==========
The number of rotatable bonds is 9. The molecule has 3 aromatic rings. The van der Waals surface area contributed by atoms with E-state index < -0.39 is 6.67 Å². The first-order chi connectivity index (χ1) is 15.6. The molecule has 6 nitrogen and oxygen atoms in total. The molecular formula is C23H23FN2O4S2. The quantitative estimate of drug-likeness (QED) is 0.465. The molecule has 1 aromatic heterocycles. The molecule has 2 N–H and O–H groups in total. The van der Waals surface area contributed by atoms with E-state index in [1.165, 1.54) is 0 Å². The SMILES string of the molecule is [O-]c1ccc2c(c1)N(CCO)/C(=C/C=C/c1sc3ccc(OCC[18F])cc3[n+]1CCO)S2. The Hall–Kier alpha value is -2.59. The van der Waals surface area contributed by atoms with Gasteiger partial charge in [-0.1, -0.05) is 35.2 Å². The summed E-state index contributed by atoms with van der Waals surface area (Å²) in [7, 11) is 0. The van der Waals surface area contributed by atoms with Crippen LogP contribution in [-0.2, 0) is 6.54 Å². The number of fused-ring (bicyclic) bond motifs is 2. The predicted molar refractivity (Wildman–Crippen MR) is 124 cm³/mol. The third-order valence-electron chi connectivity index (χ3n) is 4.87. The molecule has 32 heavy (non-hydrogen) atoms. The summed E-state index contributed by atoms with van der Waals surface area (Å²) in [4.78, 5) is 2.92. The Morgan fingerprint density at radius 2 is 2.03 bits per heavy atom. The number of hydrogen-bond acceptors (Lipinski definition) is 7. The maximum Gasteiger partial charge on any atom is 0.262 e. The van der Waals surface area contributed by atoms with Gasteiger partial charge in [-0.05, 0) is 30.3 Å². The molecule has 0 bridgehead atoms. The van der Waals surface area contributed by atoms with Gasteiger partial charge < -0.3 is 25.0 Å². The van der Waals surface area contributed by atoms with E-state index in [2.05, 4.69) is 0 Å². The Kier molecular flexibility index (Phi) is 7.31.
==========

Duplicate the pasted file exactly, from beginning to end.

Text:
The number of rotatable bonds is 9. The molecule has 3 aromatic rings. The van der Waals surface area contributed by atoms with E-state index < -0.39 is 6.67 Å². The first-order chi connectivity index (χ1) is 15.6. The molecule has 6 nitrogen and oxygen atoms in total. The molecular formula is C23H23FN2O4S2. The quantitative estimate of drug-likeness (QED) is 0.465. The molecule has 1 aromatic heterocycles. The molecule has 2 N–H and O–H groups in total. The van der Waals surface area contributed by atoms with E-state index in [1.165, 1.54) is 0 Å². The SMILES string of the molecule is [O-]c1ccc2c(c1)N(CCO)/C(=C/C=C/c1sc3ccc(OCC[18F])cc3[n+]1CCO)S2. The Hall–Kier alpha value is -2.59. The van der Waals surface area contributed by atoms with Gasteiger partial charge in [-0.1, -0.05) is 35.2 Å². The summed E-state index contributed by atoms with van der Waals surface area (Å²) in [7, 11) is 0. The van der Waals surface area contributed by atoms with Crippen LogP contribution in [-0.2, 0) is 6.54 Å². The number of fused-ring (bicyclic) bond motifs is 2. The predicted molar refractivity (Wildman–Crippen MR) is 124 cm³/mol. The third-order valence-electron chi connectivity index (χ3n) is 4.87. The molecule has 32 heavy (non-hydrogen) atoms. The summed E-state index contributed by atoms with van der Waals surface area (Å²) in [4.78, 5) is 2.92. The Morgan fingerprint density at radius 2 is 2.03 bits per heavy atom. The number of hydrogen-bond acceptors (Lipinski definition) is 7. The maximum Gasteiger partial charge on any atom is 0.262 e. The van der Waals surface area contributed by atoms with Gasteiger partial charge in [-0.05, 0) is 30.3 Å². The molecule has 0 bridgehead atoms. The van der Waals surface area contributed by atoms with Gasteiger partial charge < -0.3 is 25.0 Å². The van der Waals surface area contributed by atoms with E-state index in [2.05, 4.69) is 0 Å². The Kier molecular flexibility index (Phi) is 7.31.